cover image Bel Air Bambi and the Mall Rats

Bel Air Bambi and the Mall Rats

Richard Peck. Delacorte Press Books for Young Readers, $14.95 (183pp) ISBN 978-0-385-30823-6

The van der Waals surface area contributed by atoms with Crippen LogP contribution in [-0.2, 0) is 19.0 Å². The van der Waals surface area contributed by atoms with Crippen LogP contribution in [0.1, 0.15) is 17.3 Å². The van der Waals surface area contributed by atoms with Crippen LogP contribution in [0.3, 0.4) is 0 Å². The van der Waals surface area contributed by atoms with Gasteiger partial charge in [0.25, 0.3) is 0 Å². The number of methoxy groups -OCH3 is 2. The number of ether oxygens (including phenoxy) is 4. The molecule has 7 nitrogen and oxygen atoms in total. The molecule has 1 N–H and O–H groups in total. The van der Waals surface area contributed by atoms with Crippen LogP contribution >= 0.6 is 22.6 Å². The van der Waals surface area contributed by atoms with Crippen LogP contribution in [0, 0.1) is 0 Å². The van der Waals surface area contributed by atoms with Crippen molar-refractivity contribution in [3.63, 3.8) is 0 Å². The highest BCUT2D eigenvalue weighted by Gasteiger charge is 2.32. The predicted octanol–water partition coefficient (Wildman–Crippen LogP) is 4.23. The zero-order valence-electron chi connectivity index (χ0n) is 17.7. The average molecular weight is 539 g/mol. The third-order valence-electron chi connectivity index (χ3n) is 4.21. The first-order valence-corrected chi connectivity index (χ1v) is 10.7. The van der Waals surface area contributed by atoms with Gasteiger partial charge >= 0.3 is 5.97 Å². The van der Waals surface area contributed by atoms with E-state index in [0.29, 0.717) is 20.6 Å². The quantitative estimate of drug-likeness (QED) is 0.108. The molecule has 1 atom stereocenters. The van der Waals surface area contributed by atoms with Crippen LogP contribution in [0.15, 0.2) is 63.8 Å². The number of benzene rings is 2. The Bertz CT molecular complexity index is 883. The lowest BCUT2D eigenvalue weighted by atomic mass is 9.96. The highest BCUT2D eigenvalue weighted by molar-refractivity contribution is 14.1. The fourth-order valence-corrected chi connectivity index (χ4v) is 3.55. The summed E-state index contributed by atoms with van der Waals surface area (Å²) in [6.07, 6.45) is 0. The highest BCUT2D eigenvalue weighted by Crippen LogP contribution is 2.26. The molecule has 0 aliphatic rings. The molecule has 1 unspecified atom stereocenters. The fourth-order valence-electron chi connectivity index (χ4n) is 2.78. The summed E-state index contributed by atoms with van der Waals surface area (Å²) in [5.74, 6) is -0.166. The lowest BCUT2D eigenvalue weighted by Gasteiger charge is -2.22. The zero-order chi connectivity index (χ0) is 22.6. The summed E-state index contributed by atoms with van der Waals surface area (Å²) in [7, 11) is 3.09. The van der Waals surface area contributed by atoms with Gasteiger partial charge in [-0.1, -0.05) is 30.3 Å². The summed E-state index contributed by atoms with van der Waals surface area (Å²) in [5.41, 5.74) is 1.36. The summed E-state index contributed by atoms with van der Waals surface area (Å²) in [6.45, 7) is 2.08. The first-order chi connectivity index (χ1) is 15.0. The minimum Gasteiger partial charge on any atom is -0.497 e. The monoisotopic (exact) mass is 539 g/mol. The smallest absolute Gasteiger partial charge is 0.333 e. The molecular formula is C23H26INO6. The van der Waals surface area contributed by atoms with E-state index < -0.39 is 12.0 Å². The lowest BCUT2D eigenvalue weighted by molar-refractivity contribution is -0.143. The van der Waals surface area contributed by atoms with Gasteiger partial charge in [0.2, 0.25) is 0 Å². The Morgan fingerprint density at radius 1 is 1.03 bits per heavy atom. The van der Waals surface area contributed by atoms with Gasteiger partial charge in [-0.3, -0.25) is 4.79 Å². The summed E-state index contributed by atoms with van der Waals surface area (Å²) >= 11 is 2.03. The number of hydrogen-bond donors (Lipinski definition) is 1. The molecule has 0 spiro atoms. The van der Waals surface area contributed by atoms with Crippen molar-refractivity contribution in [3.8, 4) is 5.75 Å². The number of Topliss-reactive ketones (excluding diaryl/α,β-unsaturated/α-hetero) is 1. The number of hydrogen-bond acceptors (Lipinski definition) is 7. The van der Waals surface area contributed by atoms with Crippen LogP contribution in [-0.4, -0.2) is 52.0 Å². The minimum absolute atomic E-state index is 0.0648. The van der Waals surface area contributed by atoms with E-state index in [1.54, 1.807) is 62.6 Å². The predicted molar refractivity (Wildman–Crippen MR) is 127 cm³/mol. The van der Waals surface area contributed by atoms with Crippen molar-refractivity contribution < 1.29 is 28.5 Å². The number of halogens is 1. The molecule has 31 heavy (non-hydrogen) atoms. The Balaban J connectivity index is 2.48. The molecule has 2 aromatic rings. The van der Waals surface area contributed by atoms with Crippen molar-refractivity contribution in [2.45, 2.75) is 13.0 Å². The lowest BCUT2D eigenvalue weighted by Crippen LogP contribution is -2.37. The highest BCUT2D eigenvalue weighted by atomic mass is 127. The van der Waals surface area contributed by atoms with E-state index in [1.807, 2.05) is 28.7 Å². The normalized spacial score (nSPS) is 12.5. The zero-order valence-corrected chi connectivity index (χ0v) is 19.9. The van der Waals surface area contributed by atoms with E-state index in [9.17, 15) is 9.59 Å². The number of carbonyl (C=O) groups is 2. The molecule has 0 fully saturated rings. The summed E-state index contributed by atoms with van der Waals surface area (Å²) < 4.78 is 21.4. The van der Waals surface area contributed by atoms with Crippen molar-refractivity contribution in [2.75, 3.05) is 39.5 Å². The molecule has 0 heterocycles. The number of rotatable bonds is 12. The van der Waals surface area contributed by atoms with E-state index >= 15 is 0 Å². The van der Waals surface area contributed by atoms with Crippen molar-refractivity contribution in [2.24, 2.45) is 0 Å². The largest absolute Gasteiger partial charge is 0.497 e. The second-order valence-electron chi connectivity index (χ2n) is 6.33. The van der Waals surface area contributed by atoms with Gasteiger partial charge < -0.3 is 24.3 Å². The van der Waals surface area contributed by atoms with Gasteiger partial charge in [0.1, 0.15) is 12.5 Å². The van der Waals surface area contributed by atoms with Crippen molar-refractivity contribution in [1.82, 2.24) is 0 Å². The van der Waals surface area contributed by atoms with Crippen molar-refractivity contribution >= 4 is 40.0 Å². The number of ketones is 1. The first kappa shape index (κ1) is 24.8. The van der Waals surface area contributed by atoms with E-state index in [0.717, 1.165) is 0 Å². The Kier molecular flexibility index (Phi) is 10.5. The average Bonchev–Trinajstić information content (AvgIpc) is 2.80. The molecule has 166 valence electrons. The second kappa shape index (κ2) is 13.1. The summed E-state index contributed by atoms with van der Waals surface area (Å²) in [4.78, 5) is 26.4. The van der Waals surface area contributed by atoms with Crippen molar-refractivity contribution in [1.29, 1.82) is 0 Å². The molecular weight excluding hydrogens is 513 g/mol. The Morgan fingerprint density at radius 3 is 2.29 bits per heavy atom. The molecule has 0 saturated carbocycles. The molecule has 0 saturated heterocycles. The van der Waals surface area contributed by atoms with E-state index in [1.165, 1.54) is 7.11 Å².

Neither Southern California brats nor ornery hicks escape the malice of this rather mean-hearted slapstick novel. When Buffie Babcock's TV producer father goes broke, he and his family say ``good-bye to all we knew and the total California experience'' and hightail it to Hickory Fork, where Mr. Babcock grew up. Smack-dab in an unenlightened (and unnamed) part of Middle America, this formerly bucolic hamlet is now in the thrall of a thuggish group of high school students. Outraged, Buffie's older sister Bambi--a quintessential Valley Girl with eternally perfect hair--takes charge. In a convoluted plot (involving a ghost story, a fixed football game and a brand-new TV pilot directed by Buffie's father) justice is restored, the local economy receives a much-needed boost and Mr. Babcock makes enough money to buy a Range Rover and return his kids to their rightful home. Even at its most snide (``After Pinetree Trace, which they hated the most, the football team would be playing Toad Suck, Oil Trough, Possum Trot, Natural Steps, Viny Grove, and Booger Holler''), the narrative manages to be snappy, moving at a rackety gallop. But it's slick and compassionless, comparing poorly with such Peck titles as Unfinished Portrait of Jessica . Ages 12-up. (Oct.)